when it thus directs us, (saith he) sufficient of our- “When ye shall have done selves once to think any all these things which are thing; but all our ableness commanded you, say, We are is of God's goodness. For unprofitable servants *;" behe it is in whom we have all cause we shall not have conour being, and living, and ferred any favour on God, moving. If ye will know but only have performed the furthermore where they had

duties incumbent on us, for their gifts and sacrifices, which no thanks are due. which they offered continu- Nevertheless,

the good ally in their lives to Almighty works which the Lord hath God; they cannot but agree conferred on us, he denomiwith David, where he saith, nates our own, and declares Of thy liberal hand, O Lord, that he will not only accept, we have received that we but also reward them. It is gave unto thee. If this holy our duty to be animated by 'company, therefore, confess so great a promise, and to 80 constantly, that all the excite our minds that we

* Luke xvii. 10,

". CHURCH OF ENGLAND.

CALVIN goods and graces wherewith be not weary in well dothey were endued in soul, ing*,' and to be truly gratecame of the goodness of ful for so great an instance God only ; what more can of divine goodness. It is be said to prove, that all that beyond a doubt, that whatis good cometh from Al. ever is laudable in our works, mighty God ?--To justify a proceeds from the grace of sinner, to new create him God, and that we cannot from a wicked person to a properly ascribe the least righteous man, is a greater portion of it to ourselves. act (saith St. Augustine) Institut. l. 3. C. 15. 5. 3. than to make such a new But, on the contrary, our heaven and earth as is als doctrine, without any menready made.--! Rogation tion of merit, animates the Hom. p. 289, 290.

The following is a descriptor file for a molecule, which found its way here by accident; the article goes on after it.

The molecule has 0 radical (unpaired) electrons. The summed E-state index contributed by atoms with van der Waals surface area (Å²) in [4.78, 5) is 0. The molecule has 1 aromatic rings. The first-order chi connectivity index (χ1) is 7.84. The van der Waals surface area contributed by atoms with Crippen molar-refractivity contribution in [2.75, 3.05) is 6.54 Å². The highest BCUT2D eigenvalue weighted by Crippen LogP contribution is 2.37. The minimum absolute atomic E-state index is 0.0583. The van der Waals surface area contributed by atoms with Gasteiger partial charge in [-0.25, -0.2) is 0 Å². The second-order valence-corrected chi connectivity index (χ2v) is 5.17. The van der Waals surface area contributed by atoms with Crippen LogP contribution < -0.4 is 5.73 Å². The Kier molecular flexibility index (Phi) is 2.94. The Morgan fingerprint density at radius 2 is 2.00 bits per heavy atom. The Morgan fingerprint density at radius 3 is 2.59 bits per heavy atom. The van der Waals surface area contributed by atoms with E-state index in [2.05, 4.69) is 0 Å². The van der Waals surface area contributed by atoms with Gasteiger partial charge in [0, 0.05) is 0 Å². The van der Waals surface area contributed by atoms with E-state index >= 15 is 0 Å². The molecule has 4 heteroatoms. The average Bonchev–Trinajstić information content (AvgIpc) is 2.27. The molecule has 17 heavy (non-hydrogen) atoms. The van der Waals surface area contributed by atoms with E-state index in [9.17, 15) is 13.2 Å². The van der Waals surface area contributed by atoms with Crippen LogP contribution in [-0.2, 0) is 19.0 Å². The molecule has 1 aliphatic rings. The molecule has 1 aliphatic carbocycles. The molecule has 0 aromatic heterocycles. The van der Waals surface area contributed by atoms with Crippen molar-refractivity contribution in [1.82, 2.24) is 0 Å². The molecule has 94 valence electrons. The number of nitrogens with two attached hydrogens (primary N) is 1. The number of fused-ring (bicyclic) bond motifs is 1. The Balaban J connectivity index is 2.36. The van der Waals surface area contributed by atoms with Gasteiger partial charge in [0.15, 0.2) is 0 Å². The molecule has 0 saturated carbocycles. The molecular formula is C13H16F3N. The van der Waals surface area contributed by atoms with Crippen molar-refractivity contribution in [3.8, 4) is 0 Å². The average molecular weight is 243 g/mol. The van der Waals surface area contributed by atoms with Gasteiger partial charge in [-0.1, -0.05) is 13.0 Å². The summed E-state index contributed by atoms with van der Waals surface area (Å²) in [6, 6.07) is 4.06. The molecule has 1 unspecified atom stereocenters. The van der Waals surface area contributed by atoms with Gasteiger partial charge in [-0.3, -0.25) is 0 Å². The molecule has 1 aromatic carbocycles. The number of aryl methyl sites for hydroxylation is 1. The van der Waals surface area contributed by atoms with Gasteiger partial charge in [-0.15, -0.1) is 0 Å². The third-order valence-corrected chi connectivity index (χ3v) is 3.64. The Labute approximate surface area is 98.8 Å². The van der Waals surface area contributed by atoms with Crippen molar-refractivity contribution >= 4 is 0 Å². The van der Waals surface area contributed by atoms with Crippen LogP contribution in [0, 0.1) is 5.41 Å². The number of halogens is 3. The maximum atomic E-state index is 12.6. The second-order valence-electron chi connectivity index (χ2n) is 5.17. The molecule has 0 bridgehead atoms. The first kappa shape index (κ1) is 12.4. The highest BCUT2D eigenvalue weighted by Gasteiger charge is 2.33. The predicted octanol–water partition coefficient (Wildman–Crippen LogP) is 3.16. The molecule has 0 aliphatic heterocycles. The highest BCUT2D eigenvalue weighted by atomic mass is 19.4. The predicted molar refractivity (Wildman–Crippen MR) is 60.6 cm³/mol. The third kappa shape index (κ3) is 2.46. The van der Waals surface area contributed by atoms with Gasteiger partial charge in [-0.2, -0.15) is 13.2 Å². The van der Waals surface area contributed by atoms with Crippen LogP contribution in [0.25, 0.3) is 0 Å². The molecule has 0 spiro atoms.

minds of the faithful with peculiar consolation, while we

teach them that their works are pleasing to God, and that their persons are undoubtedly accepted by him. And we likewise require that no man attempt or undertake any work without faith; that is, un. less he can previously determine, with a certain confidence of mind, that it will be pleasing to God. Institut. l. 3. -6, 15, s. 7.

Dr. Tomline is of opinion, that “ to represent every human deed as an actual sin, and deserving of everlasting punishment, is not only unauthorised by Scripture, but is also of very dangerous consequences.” p. 172. Does this passage refer to “ works which are the fruits of faith, and follow after justification ?" Then his lordship’s accusation of " a strife of words and perverse disputing," p. 183. may well be retorted on himself--for by whom is such a representation

* Gal. vi, 9. 2 Thess. iii. 13.